Intermediate Skiers are those who have left their humble ski beginnings far behind and are on their way to more advanced skiing skills and more challenging terrain. Included in this category can be unusually fast physical learners, very aggressive athletes or those who will spend a great deal of time on their skis. Shaped skis, standing beside the child, should come up to somewhere between the chin and mid forehead. Make sure the skis you buy are children’s skis and not short adult skis, unless your child weighs 100 + lbs. or more. Intermediate Skis are designed with increased torsional rigidity to hold more firmly on ice and more demanding terrain. These skis will turn more quickly and have greater stability at higher speeds allowing the skier to advance as far and as fast as they can. Here too, shaped skis provide a whole new world of advancement for this level skier.
Intermediate skier’s skis should be anywhere from ski tips to nose to forehead to just a little longer depending on your skier’s build and how aggressive they are in physical activities and how fast they are growing. Discuss this with your Alpine Hut/Gerk’s/Edge & Spoke representative. Advanced Skiers – Easy to recognize at a glance, are those skiers of all ages who seem to float down the mountain effortlessly, with smooth, economical movements through any conditions the mountain has to offer. Really good skis and boots that will support them are absolutely necessary for optimum performance. For these skilled skiers, make sure the skis you’re purchasing for you child are Jr. skis and not just short adult skis unless your child weighs well over 100 lbs.. If your child is over 100 lbs., check to assure yourself that the ski you are considering is indeed a higher performance model designed for a skier of your Powderpig’s height, weight and skill level and not just a lower performance adult ski. (This is one of the reasons you need to be sure of your sales person’s qualifications and integrity!) Some individuals who are not familiar with children and skiing have tried to make that substitution in the past. It really doesn’t work. Skis for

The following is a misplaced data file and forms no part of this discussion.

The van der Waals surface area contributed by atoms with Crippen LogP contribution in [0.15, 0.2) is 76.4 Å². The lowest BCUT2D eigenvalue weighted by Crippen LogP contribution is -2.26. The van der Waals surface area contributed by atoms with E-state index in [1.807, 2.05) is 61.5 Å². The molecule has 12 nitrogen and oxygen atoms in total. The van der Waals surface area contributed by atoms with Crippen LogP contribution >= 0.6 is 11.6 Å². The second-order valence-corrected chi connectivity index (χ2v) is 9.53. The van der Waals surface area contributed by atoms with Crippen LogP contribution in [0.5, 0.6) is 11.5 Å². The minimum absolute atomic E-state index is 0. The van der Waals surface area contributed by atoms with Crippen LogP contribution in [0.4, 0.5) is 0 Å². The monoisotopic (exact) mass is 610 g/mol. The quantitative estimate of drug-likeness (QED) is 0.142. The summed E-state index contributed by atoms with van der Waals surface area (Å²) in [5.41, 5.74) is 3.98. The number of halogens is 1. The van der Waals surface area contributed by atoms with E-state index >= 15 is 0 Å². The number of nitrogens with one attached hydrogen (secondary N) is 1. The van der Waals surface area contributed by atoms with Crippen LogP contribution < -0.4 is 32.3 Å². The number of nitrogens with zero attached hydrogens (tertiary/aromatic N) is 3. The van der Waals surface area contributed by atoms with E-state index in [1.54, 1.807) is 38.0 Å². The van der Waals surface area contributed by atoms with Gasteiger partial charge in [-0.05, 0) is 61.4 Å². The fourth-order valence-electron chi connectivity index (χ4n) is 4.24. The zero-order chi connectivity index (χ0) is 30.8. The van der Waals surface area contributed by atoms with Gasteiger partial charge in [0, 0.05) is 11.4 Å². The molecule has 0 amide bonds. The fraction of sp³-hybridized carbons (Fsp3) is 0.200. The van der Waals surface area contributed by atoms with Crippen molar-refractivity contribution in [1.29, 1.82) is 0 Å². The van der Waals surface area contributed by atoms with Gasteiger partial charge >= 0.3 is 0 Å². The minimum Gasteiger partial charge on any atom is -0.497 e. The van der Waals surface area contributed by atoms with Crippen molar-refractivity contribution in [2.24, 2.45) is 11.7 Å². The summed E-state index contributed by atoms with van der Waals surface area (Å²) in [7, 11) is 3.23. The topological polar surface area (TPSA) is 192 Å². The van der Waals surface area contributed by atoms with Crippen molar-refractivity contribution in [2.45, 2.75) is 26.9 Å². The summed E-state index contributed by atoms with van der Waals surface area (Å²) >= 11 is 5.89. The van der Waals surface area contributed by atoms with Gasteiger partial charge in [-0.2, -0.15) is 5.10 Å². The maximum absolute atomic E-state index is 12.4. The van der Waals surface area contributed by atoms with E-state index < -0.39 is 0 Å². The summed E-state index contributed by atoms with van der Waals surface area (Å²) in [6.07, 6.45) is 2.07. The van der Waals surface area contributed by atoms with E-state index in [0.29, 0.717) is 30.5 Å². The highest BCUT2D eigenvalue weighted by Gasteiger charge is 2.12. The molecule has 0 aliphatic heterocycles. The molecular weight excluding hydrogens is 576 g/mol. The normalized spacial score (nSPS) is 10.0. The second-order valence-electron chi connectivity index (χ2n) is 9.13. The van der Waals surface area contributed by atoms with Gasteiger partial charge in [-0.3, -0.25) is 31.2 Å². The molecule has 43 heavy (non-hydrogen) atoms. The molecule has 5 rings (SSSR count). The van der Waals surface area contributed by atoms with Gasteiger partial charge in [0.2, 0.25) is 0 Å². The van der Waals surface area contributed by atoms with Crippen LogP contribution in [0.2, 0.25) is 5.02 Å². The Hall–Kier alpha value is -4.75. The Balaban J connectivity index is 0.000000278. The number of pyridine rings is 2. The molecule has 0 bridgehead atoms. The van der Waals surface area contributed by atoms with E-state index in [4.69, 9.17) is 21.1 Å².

Advanced Skiers are designed for high performance skiing in the steep, the deep and the downright scary. These skis are also for those that aspire to this level of skiing. In these skis the materials are designed and constructed specifically to deliver at the higher speeds and in more challenging terrain. Their shape, flex pattern, and torsional rigidity are designed to provide sustained performance at these sophisticated and challenging levels. Talk with your representative from Gerk’s, Alpine Hut or Edge & Spoke about ski lengths for your advanced skier. . RACING SKIS Designed for running the various kinds of courses. These skis are a demanding, high performance experience that sometimes leave something to be desired in conditions like deep powder! Talk with the expert in your ski store about these skis. Talk with your instructor or coach about models and lengths as well as the joys and limitations of these specialty skis.
Passing Skis Down
If you are passing skis down through the family, especially if the “inheritor” will no longer be a beginner when they are to use them, a more advanced model of ski should receive strong consideration – especially when the inheritor of the skis is an aggressive athlete. Those easy to turn, forgiving skis become an increasing liability as speed increases and terrain becomes more challenging. This is a very important thing to consider as you make plans for skis for younger siblings who already are skiers.